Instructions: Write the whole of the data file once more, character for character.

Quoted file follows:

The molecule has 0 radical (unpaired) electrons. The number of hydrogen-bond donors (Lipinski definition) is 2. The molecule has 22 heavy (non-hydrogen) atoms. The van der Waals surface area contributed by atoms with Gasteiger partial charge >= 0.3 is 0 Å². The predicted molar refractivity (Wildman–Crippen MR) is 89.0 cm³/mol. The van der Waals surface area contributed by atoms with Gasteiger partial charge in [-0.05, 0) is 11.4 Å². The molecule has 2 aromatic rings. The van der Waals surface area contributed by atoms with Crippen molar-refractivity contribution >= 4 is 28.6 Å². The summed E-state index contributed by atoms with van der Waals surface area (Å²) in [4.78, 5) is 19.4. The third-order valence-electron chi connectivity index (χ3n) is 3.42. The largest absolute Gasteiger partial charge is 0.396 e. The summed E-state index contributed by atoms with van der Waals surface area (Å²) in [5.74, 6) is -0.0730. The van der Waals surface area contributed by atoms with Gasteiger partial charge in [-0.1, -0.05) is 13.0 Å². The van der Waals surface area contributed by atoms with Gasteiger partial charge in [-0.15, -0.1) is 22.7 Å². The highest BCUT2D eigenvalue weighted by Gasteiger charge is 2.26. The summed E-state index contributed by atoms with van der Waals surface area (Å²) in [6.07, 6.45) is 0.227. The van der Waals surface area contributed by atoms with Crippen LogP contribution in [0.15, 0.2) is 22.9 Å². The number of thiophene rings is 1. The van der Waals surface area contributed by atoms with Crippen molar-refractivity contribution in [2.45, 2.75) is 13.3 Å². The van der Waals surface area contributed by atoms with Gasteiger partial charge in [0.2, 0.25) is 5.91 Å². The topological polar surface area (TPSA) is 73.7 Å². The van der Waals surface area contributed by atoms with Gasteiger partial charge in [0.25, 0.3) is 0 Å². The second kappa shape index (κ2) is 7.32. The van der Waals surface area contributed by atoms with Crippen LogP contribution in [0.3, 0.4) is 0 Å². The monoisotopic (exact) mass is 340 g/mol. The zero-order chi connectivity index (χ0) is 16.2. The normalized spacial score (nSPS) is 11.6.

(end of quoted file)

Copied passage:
The molecule has 0 radical (unpaired) electrons. The number of hydrogen-bond donors (Lipinski definition) is 2. The molecule has 22 heavy (non-hydrogen) atoms. The van der Waals surface area contributed by atoms with Gasteiger partial charge >= 0.3 is 0 Å². The predicted molar refractivity (Wildman–Crippen MR) is 89.0 cm³/mol. The van der Waals surface area contributed by atoms with Gasteiger partial charge in [-0.05, 0) is 11.4 Å². The molecule has 2 aromatic rings. The van der Waals surface area contributed by atoms with Crippen molar-refractivity contribution >= 4 is 28.6 Å². The summed E-state index contributed by atoms with van der Waals surface area (Å²) in [4.78, 5) is 19.4. The third-order valence-electron chi connectivity index (χ3n) is 3.42. The largest absolute Gasteiger partial charge is 0.396 e. The summed E-state index contributed by atoms with van der Waals surface area (Å²) in [5.74, 6) is -0.0730. The van der Waals surface area contributed by atoms with Gasteiger partial charge in [-0.1, -0.05) is 13.0 Å². The van der Waals surface area contributed by atoms with Gasteiger partial charge in [-0.15, -0.1) is 22.7 Å². The highest BCUT2D eigenvalue weighted by Gasteiger charge is 2.26. The summed E-state index contributed by atoms with van der Waals surface area (Å²) in [6.07, 6.45) is 0.227. The van der Waals surface area contributed by atoms with Crippen LogP contribution in [0.15, 0.2) is 22.9 Å². The number of thiophene rings is 1. The van der Waals surface area contributed by atoms with Crippen molar-refractivity contribution in [2.45, 2.75) is 13.3 Å². The van der Waals surface area contributed by atoms with Gasteiger partial charge in [0.2, 0.25) is 5.91 Å². The topological polar surface area (TPSA) is 73.7 Å². The van der Waals surface area contributed by atoms with Gasteiger partial charge in [0.25, 0.3) is 0 Å². The second kappa shape index (κ2) is 7.32. The van der Waals surface area contributed by atoms with Crippen LogP contribution in [0.3, 0.4) is 0 Å². The monoisotopic (exact) mass is 340 g/mol. The zero-order chi connectivity index (χ0) is 16.2. The normalized spacial score (nSPS) is 11.6.